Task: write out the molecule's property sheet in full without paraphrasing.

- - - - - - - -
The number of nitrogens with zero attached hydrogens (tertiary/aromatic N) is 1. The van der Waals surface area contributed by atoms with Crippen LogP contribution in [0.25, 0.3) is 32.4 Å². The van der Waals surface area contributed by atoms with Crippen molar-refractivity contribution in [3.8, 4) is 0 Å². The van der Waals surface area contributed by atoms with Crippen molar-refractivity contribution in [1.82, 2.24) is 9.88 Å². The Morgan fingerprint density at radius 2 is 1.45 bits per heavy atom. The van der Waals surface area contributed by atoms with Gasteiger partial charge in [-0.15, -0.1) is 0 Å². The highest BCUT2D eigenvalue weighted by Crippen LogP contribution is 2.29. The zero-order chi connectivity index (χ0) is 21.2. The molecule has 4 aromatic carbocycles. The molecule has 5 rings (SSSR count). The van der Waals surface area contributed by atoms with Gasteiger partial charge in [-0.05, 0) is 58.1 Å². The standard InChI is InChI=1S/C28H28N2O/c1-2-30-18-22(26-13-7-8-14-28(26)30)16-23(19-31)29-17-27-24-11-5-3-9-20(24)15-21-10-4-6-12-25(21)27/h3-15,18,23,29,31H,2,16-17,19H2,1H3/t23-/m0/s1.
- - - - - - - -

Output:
The number of nitrogens with zero attached hydrogens (tertiary/aromatic N) is 1. The van der Waals surface area contributed by atoms with Crippen LogP contribution in [0.25, 0.3) is 32.4 Å². The van der Waals surface area contributed by atoms with Crippen molar-refractivity contribution in [3.8, 4) is 0 Å². The van der Waals surface area contributed by atoms with Crippen molar-refractivity contribution in [1.82, 2.24) is 9.88 Å². The Morgan fingerprint density at radius 2 is 1.45 bits per heavy atom. The van der Waals surface area contributed by atoms with Gasteiger partial charge in [-0.15, -0.1) is 0 Å². The highest BCUT2D eigenvalue weighted by Crippen LogP contribution is 2.29. The zero-order chi connectivity index (χ0) is 21.2. The molecule has 4 aromatic carbocycles. The molecule has 5 rings (SSSR count). The van der Waals surface area contributed by atoms with Gasteiger partial charge in [-0.05, 0) is 58.1 Å². The standard InChI is InChI=1S/C28H28N2O/c1-2-30-18-22(26-13-7-8-14-28(26)30)16-23(19-31)29-17-27-24-11-5-3-9-20(24)15-21-10-4-6-12-25(21)27/h3-15,18,23,29,31H,2,16-17,19H2,1H3/t23-/m0/s1.